Computer’s primary memory is divided into four segments, namely: data, stack, heap and code.
What is Memory Management?
You are already familiar with the notion that Memory is most expensive resource in the system. Therefore you only use and ask for amount of memory that will suffice. As soon as you are done, you free up the memory so that OS can sell those memory blocks to some other needy software. This practice of using memory wisely is known as Memory Management.
This is what happens in reality
When you ask for memory using
malloc, you do not request OS for memory rather this method chooses any of the free memory block from the pages already provided by the OS to your program/software. Also, when you release memory using
free it frees up the memory block but does not handover to the OS.
Note: No matter how much memory your software leaks, whenever it is terminated, the OS reclaims the memory.
Here we are not talking about the Data Structure “Stack”, rather we’re talking about kinda system memory OS allocates when new processes is loaded. Each process gets its own stack to keep track of things. The access technique and basic idea is similar to the Data Structure counter part (LIFO).
Stack is a very high performance memory used to keep track of sensitive information. Usually there is a fixed limit OS can allocate to a particular program/process. Each stack is divided into stack frame. Each frame stores data like arguments passed to function calls, local variables and data necessary to recover the previous stack frame.
When a function is called, a frame for that particular function is pushed into the stack and, when the function is done, we pop the frame and return to the caller.
Where is this Stack defined?
Stack is a part of system’s RAM. OS does the job of partitioning the RAM into different segments; one of them is Stack.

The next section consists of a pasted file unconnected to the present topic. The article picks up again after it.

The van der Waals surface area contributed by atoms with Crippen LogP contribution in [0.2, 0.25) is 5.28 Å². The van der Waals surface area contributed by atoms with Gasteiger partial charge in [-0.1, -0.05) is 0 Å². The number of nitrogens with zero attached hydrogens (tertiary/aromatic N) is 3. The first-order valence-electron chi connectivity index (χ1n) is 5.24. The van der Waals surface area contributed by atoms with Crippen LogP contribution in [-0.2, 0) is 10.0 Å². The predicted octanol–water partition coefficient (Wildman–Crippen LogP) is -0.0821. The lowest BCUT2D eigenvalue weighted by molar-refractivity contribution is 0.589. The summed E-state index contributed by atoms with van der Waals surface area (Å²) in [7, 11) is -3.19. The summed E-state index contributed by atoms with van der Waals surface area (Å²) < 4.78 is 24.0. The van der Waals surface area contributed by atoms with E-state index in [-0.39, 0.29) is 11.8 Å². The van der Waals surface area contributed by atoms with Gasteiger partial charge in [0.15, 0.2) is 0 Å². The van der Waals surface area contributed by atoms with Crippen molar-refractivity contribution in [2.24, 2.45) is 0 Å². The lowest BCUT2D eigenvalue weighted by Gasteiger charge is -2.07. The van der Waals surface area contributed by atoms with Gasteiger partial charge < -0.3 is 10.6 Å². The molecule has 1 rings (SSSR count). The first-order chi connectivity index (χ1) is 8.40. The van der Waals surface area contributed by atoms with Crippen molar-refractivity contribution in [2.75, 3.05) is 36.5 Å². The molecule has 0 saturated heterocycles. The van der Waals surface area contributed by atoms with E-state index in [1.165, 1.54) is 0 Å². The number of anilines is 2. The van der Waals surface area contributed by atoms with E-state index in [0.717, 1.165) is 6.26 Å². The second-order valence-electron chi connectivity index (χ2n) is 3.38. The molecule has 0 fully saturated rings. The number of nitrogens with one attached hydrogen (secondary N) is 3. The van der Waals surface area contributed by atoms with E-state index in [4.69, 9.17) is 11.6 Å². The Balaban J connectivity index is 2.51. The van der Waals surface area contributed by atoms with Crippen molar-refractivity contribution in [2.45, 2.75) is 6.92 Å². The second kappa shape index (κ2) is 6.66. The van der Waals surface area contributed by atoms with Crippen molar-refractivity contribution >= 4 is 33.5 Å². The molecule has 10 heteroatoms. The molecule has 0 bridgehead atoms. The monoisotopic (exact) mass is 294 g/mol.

Why is stack data access so faster than heap?
Stack is a LIFO type of memory so, one only needs a pointer to point to the top most memory slot. There are two operation you can do with Stack i.e. PUSH and POP.
PUSH decrements the SP(Stack pointer) and fetches the data to that slot.
POP fetches the data from the slot to the register specified and decrements the SP.
Here the memory allocation is matter of single OPCODE; so its much faster. You don’t need to go searching for data; its always at the top of the stack. and It has hardware level support.
These are the memory other than Stack, allocated by the OS for your program when the the process is registered for the first time. It will have you allocated some pages of memory; whenever you use
calloc you are always gonna use the freed piece of heap-memory you possess. In case of
calloc every memory slot will be reset to
These are slower because allocation and decoding algorithms are hefty. The heap memory allocated to a program can be resized from time to time; so this can lead to a problem called Fragmentation. Normally Interpreted language’s RunTime has a program called garbage collector to free up and de-fragment the memory. There is no specific rules for allocation and freeing up the memory. You can use up memory at any location and freeup any time you deem.
fig: Stack and heap